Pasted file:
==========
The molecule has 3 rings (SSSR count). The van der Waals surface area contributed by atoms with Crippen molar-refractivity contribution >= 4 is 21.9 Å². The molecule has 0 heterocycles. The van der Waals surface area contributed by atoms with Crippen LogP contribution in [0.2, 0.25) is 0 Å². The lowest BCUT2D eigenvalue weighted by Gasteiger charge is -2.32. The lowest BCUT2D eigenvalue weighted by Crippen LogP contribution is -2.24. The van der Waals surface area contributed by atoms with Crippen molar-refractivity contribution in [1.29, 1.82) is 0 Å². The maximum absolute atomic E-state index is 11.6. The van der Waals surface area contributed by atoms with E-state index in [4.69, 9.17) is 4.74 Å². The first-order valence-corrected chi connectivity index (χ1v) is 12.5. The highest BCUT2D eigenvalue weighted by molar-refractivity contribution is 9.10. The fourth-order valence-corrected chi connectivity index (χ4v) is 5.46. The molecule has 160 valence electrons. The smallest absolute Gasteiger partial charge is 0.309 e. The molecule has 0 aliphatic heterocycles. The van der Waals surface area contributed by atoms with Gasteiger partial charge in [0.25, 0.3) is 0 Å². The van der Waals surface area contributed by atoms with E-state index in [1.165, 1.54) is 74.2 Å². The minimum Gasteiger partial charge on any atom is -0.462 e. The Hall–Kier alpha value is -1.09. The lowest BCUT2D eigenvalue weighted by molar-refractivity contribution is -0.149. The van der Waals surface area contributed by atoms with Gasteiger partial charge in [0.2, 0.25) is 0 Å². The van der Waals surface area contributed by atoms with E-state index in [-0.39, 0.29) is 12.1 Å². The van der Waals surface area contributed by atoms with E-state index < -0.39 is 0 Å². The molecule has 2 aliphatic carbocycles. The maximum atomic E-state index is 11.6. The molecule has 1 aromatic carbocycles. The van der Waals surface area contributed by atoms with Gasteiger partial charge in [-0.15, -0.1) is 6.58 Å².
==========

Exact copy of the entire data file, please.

The molecule has 3 rings (SSSR count). The van der Waals surface area contributed by atoms with Crippen molar-refractivity contribution >= 4 is 21.9 Å². The molecule has 0 heterocycles. The van der Waals surface area contributed by atoms with Crippen LogP contribution in [0.2, 0.25) is 0 Å². The lowest BCUT2D eigenvalue weighted by Gasteiger charge is -2.32. The lowest BCUT2D eigenvalue weighted by Crippen LogP contribution is -2.24. The van der Waals surface area contributed by atoms with Crippen molar-refractivity contribution in [1.29, 1.82) is 0 Å². The maximum absolute atomic E-state index is 11.6. The van der Waals surface area contributed by atoms with E-state index in [4.69, 9.17) is 4.74 Å². The first-order valence-corrected chi connectivity index (χ1v) is 12.5. The highest BCUT2D eigenvalue weighted by molar-refractivity contribution is 9.10. The fourth-order valence-corrected chi connectivity index (χ4v) is 5.46. The molecule has 160 valence electrons. The smallest absolute Gasteiger partial charge is 0.309 e. The molecule has 0 aliphatic heterocycles. The van der Waals surface area contributed by atoms with Gasteiger partial charge in [0.25, 0.3) is 0 Å². The van der Waals surface area contributed by atoms with E-state index in [1.165, 1.54) is 74.2 Å². The minimum Gasteiger partial charge on any atom is -0.462 e. The Hall–Kier alpha value is -1.09. The lowest BCUT2D eigenvalue weighted by molar-refractivity contribution is -0.149. The van der Waals surface area contributed by atoms with Gasteiger partial charge in [0.2, 0.25) is 0 Å². The van der Waals surface area contributed by atoms with E-state index in [-0.39, 0.29) is 12.1 Å². The van der Waals surface area contributed by atoms with E-state index < -0.39 is 0 Å². The molecule has 2 aliphatic carbocycles. The maximum atomic E-state index is 11.6. The molecule has 1 aromatic carbocycles. The van der Waals surface area contributed by atoms with Gasteiger partial charge in [-0.15, -0.1) is 6.58 Å².